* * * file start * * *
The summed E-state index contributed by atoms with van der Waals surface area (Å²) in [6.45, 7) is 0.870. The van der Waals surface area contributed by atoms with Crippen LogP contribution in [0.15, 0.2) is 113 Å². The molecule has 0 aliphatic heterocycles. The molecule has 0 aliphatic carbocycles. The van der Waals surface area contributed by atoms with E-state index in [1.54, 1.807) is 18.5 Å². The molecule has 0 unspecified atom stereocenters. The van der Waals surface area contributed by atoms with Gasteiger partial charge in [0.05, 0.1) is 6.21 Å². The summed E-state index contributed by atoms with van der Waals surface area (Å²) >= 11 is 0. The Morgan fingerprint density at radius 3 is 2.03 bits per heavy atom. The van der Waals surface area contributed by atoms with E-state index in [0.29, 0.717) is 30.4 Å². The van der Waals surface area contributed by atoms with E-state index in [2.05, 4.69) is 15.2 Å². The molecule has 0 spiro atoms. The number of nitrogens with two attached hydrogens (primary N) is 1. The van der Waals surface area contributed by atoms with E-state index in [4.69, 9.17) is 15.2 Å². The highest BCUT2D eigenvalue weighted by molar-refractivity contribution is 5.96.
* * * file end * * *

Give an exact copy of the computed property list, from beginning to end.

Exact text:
The summed E-state index contributed by atoms with van der Waals surface area (Å²) in [6.45, 7) is 0.870. The van der Waals surface area contributed by atoms with Crippen LogP contribution in [0.15, 0.2) is 113 Å². The molecule has 0 aliphatic heterocycles. The molecule has 0 aliphatic carbocycles. The van der Waals surface area contributed by atoms with E-state index in [1.54, 1.807) is 18.5 Å². The molecule has 0 unspecified atom stereocenters. The van der Waals surface area contributed by atoms with Gasteiger partial charge in [0.05, 0.1) is 6.21 Å². The summed E-state index contributed by atoms with van der Waals surface area (Å²) >= 11 is 0. The Morgan fingerprint density at radius 3 is 2.03 bits per heavy atom. The van der Waals surface area contributed by atoms with E-state index in [0.29, 0.717) is 30.4 Å². The van der Waals surface area contributed by atoms with E-state index in [2.05, 4.69) is 15.2 Å². The molecule has 0 spiro atoms. The number of nitrogens with two attached hydrogens (primary N) is 1. The van der Waals surface area contributed by atoms with E-state index in [4.69, 9.17) is 15.2 Å². The highest BCUT2D eigenvalue weighted by molar-refractivity contribution is 5.96.